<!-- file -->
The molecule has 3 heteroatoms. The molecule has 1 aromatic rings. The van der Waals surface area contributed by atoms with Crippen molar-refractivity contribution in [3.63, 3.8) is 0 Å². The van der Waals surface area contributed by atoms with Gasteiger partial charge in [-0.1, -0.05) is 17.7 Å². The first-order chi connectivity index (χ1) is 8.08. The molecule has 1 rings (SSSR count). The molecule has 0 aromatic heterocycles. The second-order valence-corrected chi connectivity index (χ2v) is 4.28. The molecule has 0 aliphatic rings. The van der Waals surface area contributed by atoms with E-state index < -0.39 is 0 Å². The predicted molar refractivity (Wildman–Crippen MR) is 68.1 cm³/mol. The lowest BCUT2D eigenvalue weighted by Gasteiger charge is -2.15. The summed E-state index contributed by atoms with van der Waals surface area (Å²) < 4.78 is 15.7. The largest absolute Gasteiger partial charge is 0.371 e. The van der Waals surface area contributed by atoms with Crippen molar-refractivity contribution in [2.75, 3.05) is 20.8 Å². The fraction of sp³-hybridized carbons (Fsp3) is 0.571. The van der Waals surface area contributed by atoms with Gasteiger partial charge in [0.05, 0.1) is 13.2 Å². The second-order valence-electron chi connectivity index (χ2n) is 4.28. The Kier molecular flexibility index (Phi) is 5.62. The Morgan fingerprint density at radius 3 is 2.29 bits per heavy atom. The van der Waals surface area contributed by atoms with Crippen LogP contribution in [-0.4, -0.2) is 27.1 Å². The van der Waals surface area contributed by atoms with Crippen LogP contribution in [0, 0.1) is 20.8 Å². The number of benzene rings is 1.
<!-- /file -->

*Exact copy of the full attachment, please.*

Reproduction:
The molecule has 3 heteroatoms. The molecule has 1 aromatic rings. The van der Waals surface area contributed by atoms with Crippen molar-refractivity contribution in [3.63, 3.8) is 0 Å². The van der Waals surface area contributed by atoms with Gasteiger partial charge in [-0.1, -0.05) is 17.7 Å². The first-order chi connectivity index (χ1) is 8.08. The molecule has 1 rings (SSSR count). The molecule has 0 aromatic heterocycles. The second-order valence-corrected chi connectivity index (χ2v) is 4.28. The molecule has 0 aliphatic rings. The van der Waals surface area contributed by atoms with E-state index < -0.39 is 0 Å². The predicted molar refractivity (Wildman–Crippen MR) is 68.1 cm³/mol. The lowest BCUT2D eigenvalue weighted by Gasteiger charge is -2.15. The summed E-state index contributed by atoms with van der Waals surface area (Å²) < 4.78 is 15.7. The largest absolute Gasteiger partial charge is 0.371 e. The van der Waals surface area contributed by atoms with Crippen molar-refractivity contribution in [2.75, 3.05) is 20.8 Å². The fraction of sp³-hybridized carbons (Fsp3) is 0.571. The van der Waals surface area contributed by atoms with Gasteiger partial charge in [0.05, 0.1) is 13.2 Å². The second-order valence-electron chi connectivity index (χ2n) is 4.28. The Kier molecular flexibility index (Phi) is 5.62. The Morgan fingerprint density at radius 3 is 2.29 bits per heavy atom. The van der Waals surface area contributed by atoms with Crippen LogP contribution in [-0.4, -0.2) is 27.1 Å². The van der Waals surface area contributed by atoms with Crippen LogP contribution in [0, 0.1) is 20.8 Å². The number of benzene rings is 1.